“I am looking forward to continuing this ministry of ‘loitering with intent’ and seeing what God does as I journey from “Them” to maybe one day, a “We.”

—Aaron Groat serves as pastor of Calvary Baptist Church in Burlington, ON


Aaron Groat with a Halton Regional Police superintendent

Todd Riley

Chaplain with Toronto Fire Services

Toronto, ON

“My name is Todd Riley and I am blessed to pastor Islington Baptist Church. I have also served as a volunteer chaplain with the Toronto Fire Services for the past 10 years.

I am chaplain for the West Command of the Toronto Fire Services. 

“I visit about 21 fire halls (there are four different shifts).  I visit, ‘shoot the breeze’, make myself available for whatever the fire fighters want to talk about and am involved in more formal ways; I do funerals, weddings, various public events (Remembrance Day services, Fire Fighter graduation services, memorials).  In my role, my goal is to share Christ with whomever will listen, as the Lord leads. 

“I am also part of the Employee Assistance Program (EAP) and Crisis Team.  When things go ‘sideways’ for firefighters, the EAP will respond to provide emergency first aid (psychological).

“Please pray for clear opportunities to share Christ and that I would be found faithful in my role.”

Jim Turner

Surrey, BC

“I have been providing care to the police community for 36 years, and 18 years on salary with the Royal Canadian Mounted Police and on contract with three other police agencies. This gives me access to over 8,000 police officers for spiritual care.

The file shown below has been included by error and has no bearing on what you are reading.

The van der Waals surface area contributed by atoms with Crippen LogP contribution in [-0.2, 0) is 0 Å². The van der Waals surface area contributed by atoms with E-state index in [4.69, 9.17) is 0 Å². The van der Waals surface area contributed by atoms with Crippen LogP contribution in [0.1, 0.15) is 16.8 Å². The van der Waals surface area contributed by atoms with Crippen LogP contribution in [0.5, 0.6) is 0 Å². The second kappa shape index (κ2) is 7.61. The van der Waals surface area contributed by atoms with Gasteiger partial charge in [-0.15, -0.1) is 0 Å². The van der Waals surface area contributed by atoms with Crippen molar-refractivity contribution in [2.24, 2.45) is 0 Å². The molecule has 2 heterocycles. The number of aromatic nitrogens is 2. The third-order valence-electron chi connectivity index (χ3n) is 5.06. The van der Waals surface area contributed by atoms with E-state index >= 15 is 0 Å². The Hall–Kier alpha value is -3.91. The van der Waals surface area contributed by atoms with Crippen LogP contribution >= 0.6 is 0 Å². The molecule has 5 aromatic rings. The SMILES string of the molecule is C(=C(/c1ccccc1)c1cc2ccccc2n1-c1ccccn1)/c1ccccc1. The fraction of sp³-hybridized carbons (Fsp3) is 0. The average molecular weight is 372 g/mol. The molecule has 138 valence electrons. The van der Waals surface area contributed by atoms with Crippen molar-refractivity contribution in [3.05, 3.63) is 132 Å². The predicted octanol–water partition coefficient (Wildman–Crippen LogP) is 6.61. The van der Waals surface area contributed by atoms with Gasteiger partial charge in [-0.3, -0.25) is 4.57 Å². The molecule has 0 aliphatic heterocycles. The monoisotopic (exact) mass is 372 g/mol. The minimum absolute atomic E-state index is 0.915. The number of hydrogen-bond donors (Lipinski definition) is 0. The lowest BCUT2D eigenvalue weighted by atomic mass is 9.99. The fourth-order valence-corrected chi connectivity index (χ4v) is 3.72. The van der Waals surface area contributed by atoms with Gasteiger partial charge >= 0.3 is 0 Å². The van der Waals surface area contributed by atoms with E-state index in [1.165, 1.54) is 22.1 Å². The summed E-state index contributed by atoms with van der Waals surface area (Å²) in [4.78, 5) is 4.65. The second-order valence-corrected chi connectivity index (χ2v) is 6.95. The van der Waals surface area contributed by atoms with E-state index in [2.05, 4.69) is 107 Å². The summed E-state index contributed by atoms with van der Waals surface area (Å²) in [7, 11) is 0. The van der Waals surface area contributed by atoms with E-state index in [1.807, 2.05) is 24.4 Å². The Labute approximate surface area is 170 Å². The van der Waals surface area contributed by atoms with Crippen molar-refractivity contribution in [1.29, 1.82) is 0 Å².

“My professional life began in our family business, which was Nanaimo Bottling Ltd. and was the manufacture and distribution of soft drinks. I learned the business from my father and was taught to think for myself and resolve problems. I learned the business from the bottom up.

“In 1972, after selling the family business, my wife Shelley and I were married and I was called to ministry and began my Bachelor's Degree at Northwest Baptist Theological College. While at college I served as Student Pastor and then Assistant Pastor at Richmond Baptist Church. A year after graduating, Shelley and I moved to Dunbar Heights Regular Baptist Church as pastor.

“In May of 1982, I went for a ride with a member of the church I was pastoring. Little did I know how that ride would change the future course of my life. I felt a connection that night with the policing community that continues to this day. Speaking internationally on the care of police, a trip to the FBI for a project to help lessen the number of police suicides, and 22 years of training in various settings (all relating to the policing culture and how to stay current with the fast pace of change)!

“Still the trust of the policing personnel and the willingness to be able to be “present” in times of need for great people is my honour and continues to drive me even 36 years later.”

— Jim Turner has served as chaplain to the police since 1982. He lives in Surrey, BC.

Thank you for praying for our Fellowship chaplains. When you see a fire engine, police cruiser, or ambulance race by you, consider praying for those chaplains seeking to give spiritual support to our first responders.